The world of entrepreneurship is vast and well-trodden by many around the world. Entrepreneurship in its primal form has been in existence since 20000 years ago, in New Guinea, around 17000 BCE. The first form of entrepreneurial trade involved exchanging obsidian for tools, animal skins and food! For millenia, hunter-gatherer tribes would engage in such trades for mutual benefit between tribes involved.
So what exactly is entrepreneurship? In the realm of CRÈME, it’s simply the act of starting out on your own, in pursuit of creating a successful business. Just like what we have here, the ship of Preneur (as lame as it sounds, it’s just to bring our point across to you!).
Now, take some time now to internalise the picture… what does it paint?
The ship symbolizes an entrepreneur and the struggles that he/she has gone through to reach the pinnacle of success. The people atop the boarding platform are common people like you and me, aspiring to be a successful entrepreneur one day. The bridge connecting the ship and the boarding platform represents the problems and struggles that an entrepreneur has to go through to make his idea come alive.
So if fibre = fiber in pronunciation, then...
ENTER PRENEUR SHIP = ENTREPRENEURSHIP (get it?)
Now let’s branch off to another interesting aspect – the evolution of entrepreneurship thought.
FYI: Richard Cantillon coined the term entrepreneur back in 1730, paving the way forward for a special class of risk-bearers, pinning idealistic hopes on unknown future outcomes.
In the 18th century, the entrepreneur was regarded as adventurous, prospective and risk-exposed. The common trait of the entrepreneur included risk-taking and capital accumulation. Arbitrage (the act of buying low and selling high) was (and still is now) a widely adopted business strategy, due to the prevalence of incomplete information in the free market.
In the 19th century, entrepreneurs were seen to be economic disruptors and innovators, because they were unorthodox, had a sharp eye on gaps to fill, and were constantly finding ways to optimise the product offerings in the market.
So what makes an entrepreneur what he/she is? Well, it boils down to their personality, behaviour and thought. Entrepreneurs are proactive, self-reliant, self-motivated and have quick, witty decision making abilities to chart their business directions on the fly. They are often people-oriented, open to try new things, and best of all, they let their cogitation be unbounded by convention, enabling them to craft unique creations that provide them the first mover advantage within the field they set their efforts on.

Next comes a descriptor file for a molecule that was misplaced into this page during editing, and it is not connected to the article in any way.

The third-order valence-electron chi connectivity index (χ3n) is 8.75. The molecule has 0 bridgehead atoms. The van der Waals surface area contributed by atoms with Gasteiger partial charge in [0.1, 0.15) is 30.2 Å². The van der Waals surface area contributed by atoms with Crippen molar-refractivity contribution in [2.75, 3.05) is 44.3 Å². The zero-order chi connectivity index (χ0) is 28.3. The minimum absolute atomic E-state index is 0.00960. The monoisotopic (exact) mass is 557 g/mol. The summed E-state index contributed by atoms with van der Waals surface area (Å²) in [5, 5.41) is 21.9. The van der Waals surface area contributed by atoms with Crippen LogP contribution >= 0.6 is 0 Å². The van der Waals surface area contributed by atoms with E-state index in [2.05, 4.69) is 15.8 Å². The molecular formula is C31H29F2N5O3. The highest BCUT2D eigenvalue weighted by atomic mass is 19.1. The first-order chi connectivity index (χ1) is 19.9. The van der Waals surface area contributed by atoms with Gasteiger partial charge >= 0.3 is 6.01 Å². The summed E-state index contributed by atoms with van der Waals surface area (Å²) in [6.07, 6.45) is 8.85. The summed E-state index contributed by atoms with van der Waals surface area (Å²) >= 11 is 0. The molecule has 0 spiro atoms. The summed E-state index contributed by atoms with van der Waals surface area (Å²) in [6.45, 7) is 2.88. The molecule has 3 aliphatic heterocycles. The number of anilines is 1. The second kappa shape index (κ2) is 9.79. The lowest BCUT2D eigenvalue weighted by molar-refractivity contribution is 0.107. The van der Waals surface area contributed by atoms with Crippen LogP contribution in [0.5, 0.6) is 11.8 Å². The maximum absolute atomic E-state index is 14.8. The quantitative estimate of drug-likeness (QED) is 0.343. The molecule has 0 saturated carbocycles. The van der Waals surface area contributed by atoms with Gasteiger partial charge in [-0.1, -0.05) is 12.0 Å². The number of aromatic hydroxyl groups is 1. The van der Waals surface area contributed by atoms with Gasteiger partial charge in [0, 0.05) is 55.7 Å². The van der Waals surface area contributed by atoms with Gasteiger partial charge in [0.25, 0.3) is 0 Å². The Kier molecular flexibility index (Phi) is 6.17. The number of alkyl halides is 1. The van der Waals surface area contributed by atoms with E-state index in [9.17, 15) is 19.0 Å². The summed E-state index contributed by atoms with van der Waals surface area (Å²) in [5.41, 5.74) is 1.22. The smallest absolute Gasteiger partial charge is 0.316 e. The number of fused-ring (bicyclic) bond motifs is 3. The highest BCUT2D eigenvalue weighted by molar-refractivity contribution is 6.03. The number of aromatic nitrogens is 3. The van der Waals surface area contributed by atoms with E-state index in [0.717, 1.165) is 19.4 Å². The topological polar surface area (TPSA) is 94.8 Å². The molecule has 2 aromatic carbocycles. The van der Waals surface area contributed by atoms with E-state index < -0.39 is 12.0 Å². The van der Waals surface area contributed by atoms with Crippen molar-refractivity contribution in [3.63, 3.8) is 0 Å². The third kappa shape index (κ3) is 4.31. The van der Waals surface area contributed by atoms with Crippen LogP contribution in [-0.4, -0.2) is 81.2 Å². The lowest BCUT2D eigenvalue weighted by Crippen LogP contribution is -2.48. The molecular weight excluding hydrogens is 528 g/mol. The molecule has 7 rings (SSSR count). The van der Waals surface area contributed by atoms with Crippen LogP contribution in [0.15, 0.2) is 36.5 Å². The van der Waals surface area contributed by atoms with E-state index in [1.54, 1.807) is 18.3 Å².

Let’s take a look at one of the most successful entrepreneurs of our time, Elon Musk. If you’ve kept up with the times, he’s also gotten some cool aliases, such as Dogefather and Papa Musk. As controversial a public figure he may be, Musk remains one of the most outstanding entrepreneurs in developing fields.
He started his entrepreneurship life solving issues pertaining to online transactions, quickly moving on to create pioneering companies in different sectors (automotive, space transport and neurotics). However, it was not an easy ride for him as some of his ventures suffered economic risks in the process. For example, SpaceX was going to be bankrupt and to be closed, but Musk was not afraid and carried on with the launch which turned out to be a resounding success. From then, SpaceX became one of the most successful companies out there. If anything, his journey reinforces that we should never give up as there are benefits we will eventually reap as long as we persevere!
So coming back to the general theme of entrepreneurship, the narrative in this decade remains unchanged at its core – to bridge the gaps that exist in society. With this mission in mind, entrepreneur wannabes like you and I are empowered, no matter the level of contribution, to continually improve our ever-evolving society.